Next, I will argue that the learning process of AI is so inherently different than human learning, that it would be naïve to expect that such processes would ever be able to teach an AI so much that they can mimic human intelligence. AIs could mimic aspects of human intelligence, but for development of more human-like intelligence, a different learning model would be required.

When we look at the AI learning process, machine learning, we see this is significantly different from human learning and experience. The difference between human learning and experience and Machine Learning in short. The AI takes larger amounts of information and learns from it. Sometimes this learning is (self-)directed. Humans take in large amounts of data, information, and experience. This human experience includes sensory
information. Humans undergo years of learning from interactions with people. They get complex and ambiguous feedback. They learn from experiences. AI’s do not undergo experiences. At best experiences could be simulated. The learning processes for humans and AIs are so different from Machine Learning that is silly to expect that the two could ever produce similar results.

The AI gets:

  • Many data sets, in huge volumes, and these are largely uncurated.
  • Large undirected learning.

Man gets:

  • A curated (culturally, geographically, …) stream of information streams books, tv, anything internet,
    school, discussion, talks, magazines, Youtube, art, music …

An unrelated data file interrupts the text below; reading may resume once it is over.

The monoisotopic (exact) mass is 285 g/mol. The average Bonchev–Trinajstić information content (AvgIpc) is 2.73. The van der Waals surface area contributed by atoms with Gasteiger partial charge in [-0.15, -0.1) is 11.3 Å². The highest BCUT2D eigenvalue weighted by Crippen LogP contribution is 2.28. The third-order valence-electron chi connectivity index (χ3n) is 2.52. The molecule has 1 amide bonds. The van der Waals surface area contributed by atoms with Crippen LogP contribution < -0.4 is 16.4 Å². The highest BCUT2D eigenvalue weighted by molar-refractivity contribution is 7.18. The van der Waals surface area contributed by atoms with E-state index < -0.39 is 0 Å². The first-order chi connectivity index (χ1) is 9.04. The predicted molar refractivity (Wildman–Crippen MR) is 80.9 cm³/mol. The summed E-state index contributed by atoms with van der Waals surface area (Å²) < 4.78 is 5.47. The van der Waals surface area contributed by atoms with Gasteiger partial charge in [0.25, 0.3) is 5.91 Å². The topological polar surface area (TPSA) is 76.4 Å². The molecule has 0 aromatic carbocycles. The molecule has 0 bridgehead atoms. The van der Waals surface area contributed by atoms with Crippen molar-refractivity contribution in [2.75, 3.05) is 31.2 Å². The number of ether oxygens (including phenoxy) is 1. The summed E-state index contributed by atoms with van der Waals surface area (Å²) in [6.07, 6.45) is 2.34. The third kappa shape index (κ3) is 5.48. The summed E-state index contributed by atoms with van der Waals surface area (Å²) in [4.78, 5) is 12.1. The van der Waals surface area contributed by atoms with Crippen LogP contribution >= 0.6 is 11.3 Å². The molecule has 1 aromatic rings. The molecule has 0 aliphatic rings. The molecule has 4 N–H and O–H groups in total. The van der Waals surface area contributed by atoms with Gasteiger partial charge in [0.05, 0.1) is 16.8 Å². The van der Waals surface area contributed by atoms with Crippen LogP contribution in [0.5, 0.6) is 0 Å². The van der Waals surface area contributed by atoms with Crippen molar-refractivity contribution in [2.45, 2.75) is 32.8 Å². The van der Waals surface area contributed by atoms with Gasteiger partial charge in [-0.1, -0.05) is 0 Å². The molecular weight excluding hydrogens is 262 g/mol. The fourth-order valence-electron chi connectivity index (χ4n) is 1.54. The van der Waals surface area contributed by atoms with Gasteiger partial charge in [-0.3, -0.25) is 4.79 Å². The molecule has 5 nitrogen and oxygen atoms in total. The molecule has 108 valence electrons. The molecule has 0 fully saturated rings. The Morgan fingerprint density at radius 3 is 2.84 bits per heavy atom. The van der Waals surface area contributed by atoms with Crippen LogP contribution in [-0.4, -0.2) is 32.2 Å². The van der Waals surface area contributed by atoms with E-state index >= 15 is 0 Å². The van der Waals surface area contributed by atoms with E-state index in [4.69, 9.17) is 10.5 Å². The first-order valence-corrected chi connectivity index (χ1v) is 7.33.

• Music,… What is music to an AI? Music is the thing that plugs right into our brains…
  • A in-born character (depending on where you are in the nature/nurture dimension).
  • Years of growing up, interactions with people, animals, things, …
  • Years of sensory information from 5 sources.
  • Emotional feedback from humans, animals…

I do not think there is much reason to be freightened of AI. The current state of AI is very very far from human intelligence. And the current technology misses fundamental functions to close that gap. We should not be afraid of that. Rather than getting distracted by pessimistic stories warning of the end of humankind, we should focus our efforts on the dangerous aspects of AI.

AI is just a tool not a miracle, and its health depends on what you feed it

AI-based social media enables the spreading of incorrect and potentially dangerous information. Other AI based applications struggle with curating the information fed into the tools. Without stringent curation, the AI application undermines its own credibility, as do the providers of services based on unreliable services. Which benevolent being wants to believe a social media channel that bases its information on unreliable data?
Who wants to rely on AI-based decisions if the decisions are learned from an unreliable data set?